# How Is the Factoring of Polynomials Used in Everyday Life?

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The factoring of a polynomial refers to finding polynomials of lower order (highest exponent is lower) that, multiplied together, produce the polynomial being factored. For example, x^2 - 1 can be factored into x - 1 and x + 1. When these factors are multiplied, the -1x and +1x cancel out, leaving x^2 and 1.

## Of Limited Power

Unfortunately, factoring is not a powerful tool, which limits its use in everyday life and technical fields. Polynomials are heavily rigged in grade school so that they can be factored. In everyday life, polynomials are not as friendly and require more sophisticated tools of analysis. A polynomial as simple as x^2 + 1 isn't factorable without using complex numbers--i.e., numbers that include i = √(-1). Polynomials of order as low as 3 can be prohibitively difficult to factor. For example, x^3 - y^3 factors to (x - y)(x^2 + xy + y^2), but it factors no further without resorting to complex numbers.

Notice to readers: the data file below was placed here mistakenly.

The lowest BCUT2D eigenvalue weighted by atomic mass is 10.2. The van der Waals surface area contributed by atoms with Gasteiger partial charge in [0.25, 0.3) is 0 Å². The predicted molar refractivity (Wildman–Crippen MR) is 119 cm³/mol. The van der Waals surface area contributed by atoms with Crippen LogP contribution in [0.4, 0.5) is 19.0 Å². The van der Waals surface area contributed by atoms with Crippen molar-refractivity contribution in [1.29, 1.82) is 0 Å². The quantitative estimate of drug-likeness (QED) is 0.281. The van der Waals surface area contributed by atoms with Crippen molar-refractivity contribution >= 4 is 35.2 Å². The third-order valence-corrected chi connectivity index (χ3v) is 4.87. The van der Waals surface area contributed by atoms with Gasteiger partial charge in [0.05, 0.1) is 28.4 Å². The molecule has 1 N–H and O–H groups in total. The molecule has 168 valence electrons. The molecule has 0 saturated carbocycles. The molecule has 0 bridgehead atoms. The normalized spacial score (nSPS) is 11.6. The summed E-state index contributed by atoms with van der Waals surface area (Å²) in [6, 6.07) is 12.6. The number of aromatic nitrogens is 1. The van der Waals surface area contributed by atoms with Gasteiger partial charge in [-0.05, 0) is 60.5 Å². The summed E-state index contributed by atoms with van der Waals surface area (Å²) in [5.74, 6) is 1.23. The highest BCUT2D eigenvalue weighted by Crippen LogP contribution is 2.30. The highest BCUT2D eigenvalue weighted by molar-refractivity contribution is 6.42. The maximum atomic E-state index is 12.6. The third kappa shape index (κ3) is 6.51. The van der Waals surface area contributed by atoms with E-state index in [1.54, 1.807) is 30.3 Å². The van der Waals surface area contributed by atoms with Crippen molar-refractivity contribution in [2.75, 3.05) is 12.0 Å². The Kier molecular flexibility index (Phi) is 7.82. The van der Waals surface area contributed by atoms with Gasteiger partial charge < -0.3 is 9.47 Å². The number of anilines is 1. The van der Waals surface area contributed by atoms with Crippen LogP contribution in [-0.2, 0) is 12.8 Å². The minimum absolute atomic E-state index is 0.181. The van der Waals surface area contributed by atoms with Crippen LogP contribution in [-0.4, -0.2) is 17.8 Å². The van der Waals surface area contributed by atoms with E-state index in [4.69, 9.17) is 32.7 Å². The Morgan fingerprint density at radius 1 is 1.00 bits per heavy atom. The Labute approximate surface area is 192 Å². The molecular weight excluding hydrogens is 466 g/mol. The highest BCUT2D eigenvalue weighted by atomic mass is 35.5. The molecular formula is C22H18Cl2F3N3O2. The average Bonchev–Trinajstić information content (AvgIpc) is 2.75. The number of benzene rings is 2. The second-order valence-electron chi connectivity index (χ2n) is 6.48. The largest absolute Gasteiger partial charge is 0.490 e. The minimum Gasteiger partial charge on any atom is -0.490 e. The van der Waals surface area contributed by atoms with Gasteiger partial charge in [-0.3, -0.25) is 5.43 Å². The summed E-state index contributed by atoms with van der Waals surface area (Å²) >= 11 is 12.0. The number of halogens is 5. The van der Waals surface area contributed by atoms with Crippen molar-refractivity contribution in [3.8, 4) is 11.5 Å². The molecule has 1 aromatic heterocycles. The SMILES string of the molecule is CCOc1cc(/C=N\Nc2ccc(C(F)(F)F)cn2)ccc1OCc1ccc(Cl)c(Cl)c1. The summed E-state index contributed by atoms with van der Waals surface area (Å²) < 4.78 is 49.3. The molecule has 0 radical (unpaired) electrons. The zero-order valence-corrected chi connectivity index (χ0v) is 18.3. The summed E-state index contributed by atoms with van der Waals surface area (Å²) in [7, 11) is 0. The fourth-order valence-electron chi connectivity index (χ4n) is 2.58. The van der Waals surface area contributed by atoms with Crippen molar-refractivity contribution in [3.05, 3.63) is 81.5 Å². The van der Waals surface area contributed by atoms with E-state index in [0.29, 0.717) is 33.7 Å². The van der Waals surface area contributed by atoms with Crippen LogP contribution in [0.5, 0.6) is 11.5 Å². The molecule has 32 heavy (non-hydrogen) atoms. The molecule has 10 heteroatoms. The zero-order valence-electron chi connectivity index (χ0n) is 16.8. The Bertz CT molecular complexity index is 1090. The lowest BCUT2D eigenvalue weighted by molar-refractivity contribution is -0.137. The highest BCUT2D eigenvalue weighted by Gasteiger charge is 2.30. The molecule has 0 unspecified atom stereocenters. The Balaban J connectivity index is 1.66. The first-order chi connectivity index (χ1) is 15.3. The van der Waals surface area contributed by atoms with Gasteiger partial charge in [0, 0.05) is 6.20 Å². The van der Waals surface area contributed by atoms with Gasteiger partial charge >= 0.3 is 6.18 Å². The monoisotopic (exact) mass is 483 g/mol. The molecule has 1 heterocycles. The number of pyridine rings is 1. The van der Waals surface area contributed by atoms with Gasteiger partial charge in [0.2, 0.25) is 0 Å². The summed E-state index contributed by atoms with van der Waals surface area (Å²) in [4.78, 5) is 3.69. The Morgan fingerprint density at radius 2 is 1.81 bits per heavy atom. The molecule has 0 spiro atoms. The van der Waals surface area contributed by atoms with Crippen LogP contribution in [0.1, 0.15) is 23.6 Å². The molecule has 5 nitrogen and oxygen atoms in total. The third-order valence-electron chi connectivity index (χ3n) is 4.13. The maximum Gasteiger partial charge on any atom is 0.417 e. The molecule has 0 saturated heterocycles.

## High School Science

Second-order polynomials--e.g., x^2 + 5x + 4--are regularly factored in algebra classes, around eighth or ninth grade. The purpose of factoring such functions is to then be able to solve equations of polynomials. For example, the solution to x^2 + 5x + 4 = 0 are the roots of x^2 + 5x + 4, namely, -1 and -4. Being able to find the roots of such polynomials is basic to solving problems in science classes in the following 2 to 3 years. Second-order formulas come up regularly in such classes, e.g., in projectile problems and acid-base equilibrium calculations.